What’s your carrier strategy? Go Global or Go Small? March 13, 2009Posted by chetan in : 3G, 4G, AORTA, ARPU, BRIC, European Wireless Market, Japan Wireless Market, Mergers and Acquisitions, US Wireless Market, Wireless Value Chain, Worldwide Wireless Market , trackback
I work with a ton of mobile startups and entrepreneurs and one of the questions that we address is invariably the carrier strategy. How do you decide which carriers to pursue and if you go for smaller operators or go for the big ones?
There are two missions that a startup needs to have - traction and revenue. You need to have both. One can argue that one implies the other but the question is how much traction and how much revenue. If you look at the global mobile services revenue breakup, over 50% of the revenue comes from just 10 operators, that is staggering. Out of thousands of operators worldwide, only 10 players control more than 51% of the revenue base. If you add another 10 carriers, the share jumps to 62%. (we will have more details in our upcoming Global Mobile Market update for 2008)
So, clearly, by focusing on one or more of the top 10 or top 20 can pay off big because the reach offered is tremendous (of course, not every product requires direct carrier involvement and approval). If the product is good, unique, IP protected, there is a good chance you might one of the big ones to endorse and off you go.
But, then one needs to wonder, what if, after all the focus and energy, the contract doesn’t pan out for whatever reason, will the company have the resources to outlast the approval process? Many companies have gone under, CEOs have lost their hair and some sanity waiting for the approval. It is tough on the other side too as the carriers are inundated with thousands of requests and only 1-2 persons to manage it. Appstore 2.0 is going to change that a bit but the issues are still there (more on this in an another post).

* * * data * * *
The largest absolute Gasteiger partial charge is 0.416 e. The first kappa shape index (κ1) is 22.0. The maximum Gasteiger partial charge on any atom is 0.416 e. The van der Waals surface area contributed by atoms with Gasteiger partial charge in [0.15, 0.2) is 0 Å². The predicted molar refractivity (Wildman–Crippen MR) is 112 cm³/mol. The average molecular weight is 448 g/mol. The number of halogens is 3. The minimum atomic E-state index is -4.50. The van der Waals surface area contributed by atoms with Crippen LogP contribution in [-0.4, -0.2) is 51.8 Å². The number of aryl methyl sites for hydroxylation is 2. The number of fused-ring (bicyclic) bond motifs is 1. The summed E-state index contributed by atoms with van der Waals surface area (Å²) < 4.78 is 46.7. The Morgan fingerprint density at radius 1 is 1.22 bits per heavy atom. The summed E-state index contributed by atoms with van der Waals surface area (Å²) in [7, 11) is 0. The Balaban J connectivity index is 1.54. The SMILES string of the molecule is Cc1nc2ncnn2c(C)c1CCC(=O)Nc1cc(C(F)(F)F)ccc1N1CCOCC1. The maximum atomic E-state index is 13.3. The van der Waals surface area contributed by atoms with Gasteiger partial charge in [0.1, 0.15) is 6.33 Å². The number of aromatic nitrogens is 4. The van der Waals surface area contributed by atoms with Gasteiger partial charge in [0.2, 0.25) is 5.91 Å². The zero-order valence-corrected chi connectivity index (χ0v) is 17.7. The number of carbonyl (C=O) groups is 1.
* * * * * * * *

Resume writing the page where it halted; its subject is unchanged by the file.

However, there is another strategy that can work quite well before you got to the big guys and that is to pick and choose smaller carriers and work with them to get the kinks out from the s/w. Smaller carriers are nimble and hungry for new stuff and they can decide quickly. Companies such as Ontela and Mobile Posse have pursued this strategy to great effect. Both these startups worked closely with some of the smaller regional and local carriers to trial and then launch. Once the momentum was built, they got traction with the big boys more quickly. Since, the market had already tested the products, the big players didn’t have to invest time and effort in sizing the opportunity or the technology and worked out to be a win-win for all.
Finally, there is a market question. Sometimes a given market is not ready for a technology so you have to look elsewhere, whether it is trailblazing markets like Japan and Korea or developing markets like India and China.
So, the answer to the carrier strategy isn’t black and white, it depends on the product, resources you have at your disposal, and the strategy you can pursue to gain traction AND revenues. Getting only trials might make you feel good but won’t get you the necessary revenues and working only with smaller players might get you some early revenues but not the hockey stick growth that your spreadsheets show. It might take a mixture of strategies to figure out what works best for a given startup or for a given technology and where.